The inventor of the flu jab has claimed that the vaccine will do little to prevent a flu epidemic from breaking out in Britain this winter.
And Australian scientist, Dr Graeme Laver, who was part of the team which created the vaccine, believes it should not solely be relied upon to protect the UK from a flu epidemic.
He also claims that people's lives could be saved if prescription-only drugs such as Tamiflu and Relenza were used once the disease has already struck.
He told the Daily Mail: "I have never been very impressed with its (the jab's) efficacy. It is better than nothing and I wouldn't want to advise people not to take it, but you can't rely on it doing any good.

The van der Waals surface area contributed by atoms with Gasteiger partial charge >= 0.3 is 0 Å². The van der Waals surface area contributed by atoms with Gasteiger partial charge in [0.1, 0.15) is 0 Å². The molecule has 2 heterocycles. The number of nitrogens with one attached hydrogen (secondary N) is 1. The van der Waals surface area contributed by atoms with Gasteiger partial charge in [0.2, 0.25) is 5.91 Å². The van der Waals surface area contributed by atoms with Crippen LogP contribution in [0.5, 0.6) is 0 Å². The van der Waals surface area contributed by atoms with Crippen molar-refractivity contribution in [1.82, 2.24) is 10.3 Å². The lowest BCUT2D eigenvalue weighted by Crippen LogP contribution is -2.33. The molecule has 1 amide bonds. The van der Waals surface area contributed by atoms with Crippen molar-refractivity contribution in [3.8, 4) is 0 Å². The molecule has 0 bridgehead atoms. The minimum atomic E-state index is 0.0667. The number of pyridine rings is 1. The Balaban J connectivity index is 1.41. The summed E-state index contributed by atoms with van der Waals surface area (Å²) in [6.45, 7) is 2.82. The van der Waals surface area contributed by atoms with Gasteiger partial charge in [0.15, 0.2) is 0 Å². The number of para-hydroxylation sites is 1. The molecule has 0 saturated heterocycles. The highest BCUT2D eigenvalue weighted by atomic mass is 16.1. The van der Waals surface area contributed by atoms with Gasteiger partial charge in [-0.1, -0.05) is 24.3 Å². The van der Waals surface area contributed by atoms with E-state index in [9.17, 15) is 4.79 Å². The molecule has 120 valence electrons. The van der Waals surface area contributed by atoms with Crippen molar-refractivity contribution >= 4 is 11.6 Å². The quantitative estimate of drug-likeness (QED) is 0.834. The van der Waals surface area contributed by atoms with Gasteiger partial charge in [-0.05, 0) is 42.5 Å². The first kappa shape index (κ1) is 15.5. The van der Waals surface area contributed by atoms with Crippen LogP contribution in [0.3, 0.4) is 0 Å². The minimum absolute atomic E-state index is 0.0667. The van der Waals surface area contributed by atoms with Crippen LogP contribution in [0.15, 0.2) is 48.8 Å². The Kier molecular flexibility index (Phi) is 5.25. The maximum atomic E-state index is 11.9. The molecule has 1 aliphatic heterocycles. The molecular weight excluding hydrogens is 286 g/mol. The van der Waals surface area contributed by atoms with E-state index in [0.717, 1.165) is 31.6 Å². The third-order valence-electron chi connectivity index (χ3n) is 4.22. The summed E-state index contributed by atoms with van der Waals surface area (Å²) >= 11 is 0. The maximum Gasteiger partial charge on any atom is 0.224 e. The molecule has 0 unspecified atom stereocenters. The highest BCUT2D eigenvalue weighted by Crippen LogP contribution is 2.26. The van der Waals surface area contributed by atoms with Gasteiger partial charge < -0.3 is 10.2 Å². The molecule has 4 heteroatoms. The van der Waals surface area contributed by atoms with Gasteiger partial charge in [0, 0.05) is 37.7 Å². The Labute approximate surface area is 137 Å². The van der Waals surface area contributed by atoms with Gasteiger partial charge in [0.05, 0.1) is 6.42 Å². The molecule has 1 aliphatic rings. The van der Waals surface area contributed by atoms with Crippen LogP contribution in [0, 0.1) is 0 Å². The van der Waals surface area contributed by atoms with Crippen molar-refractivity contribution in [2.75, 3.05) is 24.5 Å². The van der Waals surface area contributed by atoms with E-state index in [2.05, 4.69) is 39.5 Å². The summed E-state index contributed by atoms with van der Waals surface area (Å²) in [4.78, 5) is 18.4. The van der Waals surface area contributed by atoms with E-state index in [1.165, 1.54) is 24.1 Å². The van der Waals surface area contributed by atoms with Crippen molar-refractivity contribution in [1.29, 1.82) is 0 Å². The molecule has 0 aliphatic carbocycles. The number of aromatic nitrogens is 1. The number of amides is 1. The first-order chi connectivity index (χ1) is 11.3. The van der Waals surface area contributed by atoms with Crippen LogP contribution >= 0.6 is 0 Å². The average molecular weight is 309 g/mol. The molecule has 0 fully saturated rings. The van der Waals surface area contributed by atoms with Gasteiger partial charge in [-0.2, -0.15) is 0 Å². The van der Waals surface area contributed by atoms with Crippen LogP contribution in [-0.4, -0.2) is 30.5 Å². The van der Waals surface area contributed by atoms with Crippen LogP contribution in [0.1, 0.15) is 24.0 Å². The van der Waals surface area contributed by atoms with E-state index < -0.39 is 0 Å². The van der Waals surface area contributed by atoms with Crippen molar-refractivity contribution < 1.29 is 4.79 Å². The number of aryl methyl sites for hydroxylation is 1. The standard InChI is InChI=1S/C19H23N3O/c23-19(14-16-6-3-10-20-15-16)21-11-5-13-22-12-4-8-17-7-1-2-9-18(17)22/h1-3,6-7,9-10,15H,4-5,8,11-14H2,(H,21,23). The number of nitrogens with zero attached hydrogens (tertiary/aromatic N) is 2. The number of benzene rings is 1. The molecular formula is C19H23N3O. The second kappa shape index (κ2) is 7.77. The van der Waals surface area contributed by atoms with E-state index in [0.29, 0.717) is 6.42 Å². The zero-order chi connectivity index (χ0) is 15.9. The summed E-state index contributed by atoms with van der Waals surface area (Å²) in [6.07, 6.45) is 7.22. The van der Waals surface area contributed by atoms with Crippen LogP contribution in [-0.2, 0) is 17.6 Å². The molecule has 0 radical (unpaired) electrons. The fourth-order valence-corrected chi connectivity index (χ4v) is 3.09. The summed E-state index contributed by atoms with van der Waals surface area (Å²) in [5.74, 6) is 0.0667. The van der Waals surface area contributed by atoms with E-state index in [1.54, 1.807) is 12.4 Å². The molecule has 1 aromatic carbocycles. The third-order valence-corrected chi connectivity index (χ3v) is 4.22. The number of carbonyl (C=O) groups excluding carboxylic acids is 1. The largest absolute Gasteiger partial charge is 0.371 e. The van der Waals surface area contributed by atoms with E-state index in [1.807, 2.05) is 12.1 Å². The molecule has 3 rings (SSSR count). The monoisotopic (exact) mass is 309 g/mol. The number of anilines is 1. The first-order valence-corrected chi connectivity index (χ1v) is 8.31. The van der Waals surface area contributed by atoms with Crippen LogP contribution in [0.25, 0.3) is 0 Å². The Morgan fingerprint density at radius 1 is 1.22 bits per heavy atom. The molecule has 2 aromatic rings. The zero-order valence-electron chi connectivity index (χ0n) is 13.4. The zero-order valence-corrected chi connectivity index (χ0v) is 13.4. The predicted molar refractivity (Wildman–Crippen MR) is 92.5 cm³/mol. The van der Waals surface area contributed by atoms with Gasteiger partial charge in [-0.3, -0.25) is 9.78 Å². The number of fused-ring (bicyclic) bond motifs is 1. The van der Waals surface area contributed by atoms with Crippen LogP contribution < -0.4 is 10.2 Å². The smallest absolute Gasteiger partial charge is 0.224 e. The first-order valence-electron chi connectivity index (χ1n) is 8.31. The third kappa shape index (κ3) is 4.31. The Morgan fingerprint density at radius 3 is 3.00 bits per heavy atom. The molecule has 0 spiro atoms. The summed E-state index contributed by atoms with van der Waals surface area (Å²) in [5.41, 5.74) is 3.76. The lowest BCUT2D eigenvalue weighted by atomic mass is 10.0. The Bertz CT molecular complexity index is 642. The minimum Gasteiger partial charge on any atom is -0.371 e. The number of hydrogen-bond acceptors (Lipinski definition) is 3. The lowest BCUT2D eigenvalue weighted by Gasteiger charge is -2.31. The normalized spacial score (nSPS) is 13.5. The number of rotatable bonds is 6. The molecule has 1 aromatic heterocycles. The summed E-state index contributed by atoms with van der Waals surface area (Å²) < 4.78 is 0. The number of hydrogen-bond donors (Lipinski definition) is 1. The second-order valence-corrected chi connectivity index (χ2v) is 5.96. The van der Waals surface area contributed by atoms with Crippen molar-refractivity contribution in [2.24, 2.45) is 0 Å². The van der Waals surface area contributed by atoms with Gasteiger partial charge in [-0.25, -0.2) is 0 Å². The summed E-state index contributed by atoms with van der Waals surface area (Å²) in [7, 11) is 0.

"If the seasonal flu is as bad as it was in Australia, you are in for a pretty bad time. You could have a really severe epidemic."
A Department of Health spokeswoman admitted that the jab might not work in all cases but said UK policy is constantly reviewed in the light of new evidence and research.
She said: "The aim of the government's influenza policy is to protect those who are most at risk of serious illness or death should they develop influenza.
"Although vaccination may not protect all people from the flu virus infection, experts advise that the majority of those immunised benefit by suffering a less severe illness."